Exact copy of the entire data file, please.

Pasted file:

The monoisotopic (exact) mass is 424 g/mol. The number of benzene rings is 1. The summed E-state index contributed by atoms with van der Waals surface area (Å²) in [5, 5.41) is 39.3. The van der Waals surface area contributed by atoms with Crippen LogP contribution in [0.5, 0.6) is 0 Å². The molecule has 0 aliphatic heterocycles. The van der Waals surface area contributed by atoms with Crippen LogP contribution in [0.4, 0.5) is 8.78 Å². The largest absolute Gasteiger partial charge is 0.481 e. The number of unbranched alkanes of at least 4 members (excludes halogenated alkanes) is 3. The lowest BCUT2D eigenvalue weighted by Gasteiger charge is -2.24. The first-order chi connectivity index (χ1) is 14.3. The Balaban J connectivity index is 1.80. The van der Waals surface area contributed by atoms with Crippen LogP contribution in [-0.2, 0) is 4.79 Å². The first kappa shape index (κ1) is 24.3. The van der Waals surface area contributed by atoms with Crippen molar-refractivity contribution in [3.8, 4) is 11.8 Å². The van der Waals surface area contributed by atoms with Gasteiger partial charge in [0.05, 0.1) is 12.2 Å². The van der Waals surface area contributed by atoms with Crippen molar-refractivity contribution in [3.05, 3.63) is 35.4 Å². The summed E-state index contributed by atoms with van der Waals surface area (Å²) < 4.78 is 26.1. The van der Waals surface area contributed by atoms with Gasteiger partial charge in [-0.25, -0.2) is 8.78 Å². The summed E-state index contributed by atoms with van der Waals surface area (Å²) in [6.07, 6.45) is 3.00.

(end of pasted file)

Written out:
The monoisotopic (exact) mass is 424 g/mol. The number of benzene rings is 1. The summed E-state index contributed by atoms with van der Waals surface area (Å²) in [5, 5.41) is 39.3. The van der Waals surface area contributed by atoms with Crippen LogP contribution in [0.5, 0.6) is 0 Å². The molecule has 0 aliphatic heterocycles. The van der Waals surface area contributed by atoms with Crippen LogP contribution in [0.4, 0.5) is 8.78 Å². The largest absolute Gasteiger partial charge is 0.481 e. The number of unbranched alkanes of at least 4 members (excludes halogenated alkanes) is 3. The lowest BCUT2D eigenvalue weighted by Gasteiger charge is -2.24. The first-order chi connectivity index (χ1) is 14.3. The Balaban J connectivity index is 1.80. The van der Waals surface area contributed by atoms with Crippen LogP contribution in [-0.2, 0) is 4.79 Å². The first kappa shape index (κ1) is 24.3. The van der Waals surface area contributed by atoms with Crippen molar-refractivity contribution in [3.8, 4) is 11.8 Å². The van der Waals surface area contributed by atoms with Gasteiger partial charge in [0.05, 0.1) is 12.2 Å². The van der Waals surface area contributed by atoms with Crippen molar-refractivity contribution in [3.05, 3.63) is 35.4 Å². The summed E-state index contributed by atoms with van der Waals surface area (Å²) < 4.78 is 26.1. The van der Waals surface area contributed by atoms with Gasteiger partial charge in [-0.25, -0.2) is 8.78 Å². The summed E-state index contributed by atoms with van der Waals surface area (Å²) in [6.07, 6.45) is 3.00.